Lima hypocrisy alert: Bianca Jagger lectures us on climate


Lecturing the little people

Lecturing the little people

I love the smell of hypocrisy in the morning.

Here we have the familiar, nauseating sight of the rich and privileged lecturing the little people on how to behave:

Whatever her youthful reputation as the wife of a world-famous rock star and glittery jet setter, Bianca Jagger has committed much of the past 30 years of her life to advancing causes associated with human rights and environmental protection in the developing world.

On Sunday morning, during a side event connected with the annual UN climate negotiations here in Lima, Peru, the 69-year-old Jagger sounded every bit the international diplomat she’s become in recent years. Delivering an impassioned 13-minute talk during a panel discussion, she spoke bluntly about the perils of climate change and the need to restore both destroyed and degraded forests as the best strategy to reduce the ongoing damage.

“Climate change will affect everyone, everywhere, in every nation, in every echelon of society, in the developing world and the developed world,” Jagger said. “We will all suffer the catastrophic consequences of rising sea levels, ocean acidification, food scarcity and political unrest. But some of the most vulnerable communities in the world are bearing a disproportionate burden of the harm without having significantly contributed to the cost. This is a terrible injustice.”

Noting that climate experts predict that 2014 will become the hottest year on record, Jagger warned: “Time is running out. Inaction will lead to severe and irreversible damage.” (source)

Next up, Leo di Caprio, leading a conga-line of Hollywood A-listers who travel everywhere on private jets and consume enough electricity to power a small African republic, but expect everyone else to sacrifice their already inferior quality of life to ‘save the planet’.

Pass the sick bag…

Lima talks treading well-worn path to oblivion


The path towards climate oblivion is well-worn

The path towards climate oblivion is well-worn

Climate talks always follow the same, drearily predictable path:

  1. The talks are prefaced by months of building excitement from the Greens and climate headbangers;
  2. The UN and the WMO issue urgent warnings about the extreme [insert any weather phenomenon here] and the consequent need for action;
  3. The media is jammed full of Hottest Year Evah™ headlines;
  4. Ban ki-Moon and Christiana Figueres start spouting the usual ‘last chance to save the planet’ BS;
  5. The parties arrive at their luxury hotels, having emitted thousands of tonnes of CO2 getting there;
  6. Once the initial excitement has died down, the partying has finished and everyone has epic hangovers, the same tired old differences between rich and poor countries emerge;
  7. Nothing happens until a day before the scheduled end;
  8. Suddenly, there will be frantic negotiation into the early hours to ‘rescue the talks';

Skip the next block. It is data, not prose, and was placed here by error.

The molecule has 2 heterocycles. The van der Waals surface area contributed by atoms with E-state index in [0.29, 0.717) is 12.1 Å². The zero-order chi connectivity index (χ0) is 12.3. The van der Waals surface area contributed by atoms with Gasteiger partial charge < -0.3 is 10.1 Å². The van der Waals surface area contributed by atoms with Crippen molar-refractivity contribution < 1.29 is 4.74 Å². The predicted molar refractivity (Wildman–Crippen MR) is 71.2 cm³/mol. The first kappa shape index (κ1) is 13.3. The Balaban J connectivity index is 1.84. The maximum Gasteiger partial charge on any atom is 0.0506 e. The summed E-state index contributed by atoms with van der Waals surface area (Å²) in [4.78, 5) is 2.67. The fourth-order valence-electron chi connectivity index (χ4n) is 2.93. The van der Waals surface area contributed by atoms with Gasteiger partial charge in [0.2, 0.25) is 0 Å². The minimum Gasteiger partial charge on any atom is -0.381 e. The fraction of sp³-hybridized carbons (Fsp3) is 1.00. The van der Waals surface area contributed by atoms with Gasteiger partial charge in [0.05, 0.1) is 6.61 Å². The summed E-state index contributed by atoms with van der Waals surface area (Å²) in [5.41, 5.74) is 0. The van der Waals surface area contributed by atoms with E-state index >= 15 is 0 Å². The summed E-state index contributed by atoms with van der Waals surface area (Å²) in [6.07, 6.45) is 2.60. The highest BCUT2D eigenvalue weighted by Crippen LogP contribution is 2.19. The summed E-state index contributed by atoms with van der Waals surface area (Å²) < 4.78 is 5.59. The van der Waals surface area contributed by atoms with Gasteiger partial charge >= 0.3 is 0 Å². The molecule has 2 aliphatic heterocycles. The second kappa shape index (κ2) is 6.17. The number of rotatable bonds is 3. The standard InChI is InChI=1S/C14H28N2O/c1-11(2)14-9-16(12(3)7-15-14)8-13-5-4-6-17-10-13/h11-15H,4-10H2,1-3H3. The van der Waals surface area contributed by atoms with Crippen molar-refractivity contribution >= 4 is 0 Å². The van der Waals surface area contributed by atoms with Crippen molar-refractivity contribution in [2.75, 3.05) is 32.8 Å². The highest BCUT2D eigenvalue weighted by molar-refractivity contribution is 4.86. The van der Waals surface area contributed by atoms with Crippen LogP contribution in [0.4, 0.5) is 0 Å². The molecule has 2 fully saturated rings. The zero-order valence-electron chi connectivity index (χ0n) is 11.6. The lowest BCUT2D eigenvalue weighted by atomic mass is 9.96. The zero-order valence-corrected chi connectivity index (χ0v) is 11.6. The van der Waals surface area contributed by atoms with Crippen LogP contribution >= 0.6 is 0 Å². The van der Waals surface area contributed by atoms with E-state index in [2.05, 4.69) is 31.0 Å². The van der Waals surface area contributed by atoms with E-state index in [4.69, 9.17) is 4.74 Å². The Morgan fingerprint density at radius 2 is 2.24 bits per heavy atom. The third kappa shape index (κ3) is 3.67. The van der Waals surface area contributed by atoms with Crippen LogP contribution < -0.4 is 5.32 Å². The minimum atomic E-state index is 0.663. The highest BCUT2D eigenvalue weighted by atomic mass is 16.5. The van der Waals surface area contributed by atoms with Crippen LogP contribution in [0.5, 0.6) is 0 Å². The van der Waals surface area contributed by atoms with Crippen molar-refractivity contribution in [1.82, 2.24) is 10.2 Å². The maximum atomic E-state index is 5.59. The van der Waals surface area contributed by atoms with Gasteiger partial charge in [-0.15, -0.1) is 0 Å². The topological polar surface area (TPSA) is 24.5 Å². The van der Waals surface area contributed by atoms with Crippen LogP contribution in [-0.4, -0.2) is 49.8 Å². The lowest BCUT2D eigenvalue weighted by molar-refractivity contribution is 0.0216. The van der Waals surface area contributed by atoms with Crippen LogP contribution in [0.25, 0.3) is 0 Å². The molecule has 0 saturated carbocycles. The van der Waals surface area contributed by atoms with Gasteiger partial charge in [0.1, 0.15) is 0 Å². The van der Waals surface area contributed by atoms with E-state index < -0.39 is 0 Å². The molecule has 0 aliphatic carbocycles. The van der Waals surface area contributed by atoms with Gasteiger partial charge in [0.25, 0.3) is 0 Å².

9. Barack Obama, climate messiah, will fly in at the last minute – his mere presence an almost certain guarantee of success;
  10. A hastily cobbled-together ‘agreement’ (which will have no binding effect, and which will kick any hard decisions further down the road) will be announced in order to save face;
  11. The media and the Greens will publicly hail this sham agreement as a successful outcome, whilst secretly acknowledging that it is yet another embarrassing failure;
  12. Everyone disappears back home (belching thousands more tonnes of CO2), and the whole thing is forgotten until the next ‘last chance’ comes around.

Lima appears to be following the script pretty closely:

International climate talks in Lima, Peru, are entering their final week, with few hints of whether a newfound optimism that marked the start of negotiations will translate into an agreement that would rein in climate change.

Convened by the United Nations, the talks aim to craft the framework for an international accord to curtail heat-trapping emissions and adapt to changes already occurring on the planet. The final agreement is due to be signed in Paris next December.

Despite more than 20 years of discussions about what nations must do to contend with climate change, the world’s emissions of carbon dioxide and other heat-trapping gases are higher than ever, as negotiations have continued to snag on the contradictory priorities of different countries.

The latest round in the discussions began last week with fresh momentum, in large part thanks to steps the U.S. took last month, including a major deal with China to curb emissions and a $US3 billion ($3.6 billion) commitment to help developing nations fight climate change.

Yet over the days since the Lima conference began Dec. 1, clashes have flared between developed and developing countries over issues such as whether emissions cuts should be mandatory and how much money rich countries should provide to help poor nations cope with damage from climate change.

Many conflicts stem from countries hewing to familiar hard-line bargaining positions. The question remains whether the brinkmanship will give way to an agreement by the end of the week on key issues, the most pressing of which is ground rules on emission-reduction pledges that countries are to make early next year.

“It’s disappointing that countries can’t rise above these petty differences, but it’s not surprising,” Jake Schmidt, international climate policy director for the Natural Resources Defense Council, said from Lima. “Everything always comes down to the wire. (Cabinet-level) ministers have the chance to rise above this when they arrive this week because this is their chance to create their legacy on climate change.”

The window is closing fast for countries to cut greenhouse gases enough to avert the greatest global temperature increases and natural disasters associated with them, climate scientists and organisations such as the World Bank warn. The current round of talks would shape efforts to address climate change after 2020. A 2009 agreement reached in Copenhagen delivered voluntary commitments from some nations, including the United States, to take steps before 2020. (source)

All on track for yet another failure masquerading as success, then.

Trouser-wetting thunderclap in Sydney


I was casually recording an approaching storm this afternoon when this happened, and I had to change my underwear.

Turn the volume up, watch full screen in HD for the full experience… OMG…

The strike was about 80 metres away (behind the camera, I believe) and marble-sized hail followed from a suspected supercell.